What’s the reasons your clients’ and friends’ exercise efforts fail? They are too ambitious. The all-or-nothing approach combined with the expectation that the belly they’ve build over decades will fade away in weeks is a combination that programs them to fail.

Against that background, the results of a recent study from the Technical University of Madrid are extremely important. After all, the scientists were able to show that a mere increase in daily physical activity is as effective in boosting obese subjects weight loss efforts as “serious” exercise. The aim of the study was simple: To compare the effects of different physical activity programs, in combination with a hypocaloric diet, on anthropometric variables and body composition in obese subjects.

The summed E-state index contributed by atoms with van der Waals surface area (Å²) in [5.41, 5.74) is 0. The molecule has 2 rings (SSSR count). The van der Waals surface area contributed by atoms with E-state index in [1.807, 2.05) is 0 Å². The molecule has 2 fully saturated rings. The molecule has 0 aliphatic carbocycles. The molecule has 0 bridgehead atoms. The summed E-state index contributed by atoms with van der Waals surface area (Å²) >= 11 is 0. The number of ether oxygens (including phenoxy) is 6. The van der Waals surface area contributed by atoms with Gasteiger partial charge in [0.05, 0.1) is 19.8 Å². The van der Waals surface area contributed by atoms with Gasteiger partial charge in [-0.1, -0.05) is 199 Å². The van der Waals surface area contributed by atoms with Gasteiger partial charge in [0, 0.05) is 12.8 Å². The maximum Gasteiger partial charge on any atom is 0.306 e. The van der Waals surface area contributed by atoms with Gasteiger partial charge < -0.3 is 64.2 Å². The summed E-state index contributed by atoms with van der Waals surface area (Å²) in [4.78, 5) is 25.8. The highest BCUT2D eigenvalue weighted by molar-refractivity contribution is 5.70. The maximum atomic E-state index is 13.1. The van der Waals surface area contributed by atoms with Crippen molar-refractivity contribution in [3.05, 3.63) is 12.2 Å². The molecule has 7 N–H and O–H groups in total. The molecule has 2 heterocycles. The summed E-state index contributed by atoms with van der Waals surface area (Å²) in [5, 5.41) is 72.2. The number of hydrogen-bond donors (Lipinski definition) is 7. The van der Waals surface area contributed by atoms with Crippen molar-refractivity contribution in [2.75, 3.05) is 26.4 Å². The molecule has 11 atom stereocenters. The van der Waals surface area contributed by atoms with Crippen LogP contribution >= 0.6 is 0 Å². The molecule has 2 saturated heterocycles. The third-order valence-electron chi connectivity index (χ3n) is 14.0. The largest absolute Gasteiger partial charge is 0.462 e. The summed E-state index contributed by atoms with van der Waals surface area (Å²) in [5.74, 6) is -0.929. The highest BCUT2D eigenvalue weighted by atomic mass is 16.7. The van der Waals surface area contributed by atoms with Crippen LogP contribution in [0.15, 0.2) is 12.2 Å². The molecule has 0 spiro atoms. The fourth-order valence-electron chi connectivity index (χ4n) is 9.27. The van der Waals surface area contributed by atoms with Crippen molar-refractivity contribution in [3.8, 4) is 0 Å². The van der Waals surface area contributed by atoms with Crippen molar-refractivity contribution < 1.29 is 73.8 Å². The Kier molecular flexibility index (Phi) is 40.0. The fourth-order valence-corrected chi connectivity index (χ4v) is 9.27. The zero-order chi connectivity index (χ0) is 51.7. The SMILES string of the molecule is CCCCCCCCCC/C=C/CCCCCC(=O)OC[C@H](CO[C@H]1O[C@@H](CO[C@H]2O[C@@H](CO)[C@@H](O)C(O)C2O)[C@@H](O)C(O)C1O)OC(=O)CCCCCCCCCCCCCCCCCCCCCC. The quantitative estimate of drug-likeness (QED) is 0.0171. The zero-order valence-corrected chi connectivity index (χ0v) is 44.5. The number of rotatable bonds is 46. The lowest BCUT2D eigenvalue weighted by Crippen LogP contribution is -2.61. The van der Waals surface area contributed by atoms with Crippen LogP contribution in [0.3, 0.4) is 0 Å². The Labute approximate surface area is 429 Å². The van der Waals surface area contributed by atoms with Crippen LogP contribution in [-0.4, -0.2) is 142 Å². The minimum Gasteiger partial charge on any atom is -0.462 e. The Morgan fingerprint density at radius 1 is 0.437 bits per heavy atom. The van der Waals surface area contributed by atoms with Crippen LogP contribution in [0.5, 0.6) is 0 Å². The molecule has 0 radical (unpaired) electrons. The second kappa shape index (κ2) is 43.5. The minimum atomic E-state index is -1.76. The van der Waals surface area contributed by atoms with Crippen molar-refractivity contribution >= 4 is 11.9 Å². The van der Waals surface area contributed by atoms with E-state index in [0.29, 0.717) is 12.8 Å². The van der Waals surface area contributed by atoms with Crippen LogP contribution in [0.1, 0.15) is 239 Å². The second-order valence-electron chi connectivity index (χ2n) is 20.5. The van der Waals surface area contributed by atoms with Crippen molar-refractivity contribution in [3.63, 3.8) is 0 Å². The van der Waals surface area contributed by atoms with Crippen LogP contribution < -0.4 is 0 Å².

Don’t worry about skipping fasting when your’re dieting!

Breakfast and Circadian Rhythm

Does Meal Timing Matter?

Habits Determine Effects of Fasting

Breaking the Fast & the Brain

Does the Break- Fast-Myth Break?

Breakfast? (Un?) Biased Review

To this ends, the researchers recruited ninety-six (!) obese (men=48; women =48; age range 18-5
years) participants, who took part in a supervised 22 week program. The subjects were randomized into four groups (the details are described further below):

  • strength training (S, n=24),
  • endurance training (E, n=26),
  • combined strength + endurance training (SE, n=24), and as previously hinted at
  • physical activity recommendations (C, n=22).

In addition, all groups had to followed the same hypocaloric diet for 22 weeks. The diets contained between 5 028 and 12 570 kJ (1,201.72-3,229kcal | that’s a deficit of -32% / -41% / -32% / -35% for the S, E, SE and C groups compared to their previous intakes, which were obviously too high to keep weight stable) and were prescribed individually for all participants by “expert dieticians” at the Department of Nutrition, La Paz University Hospital, Madrid.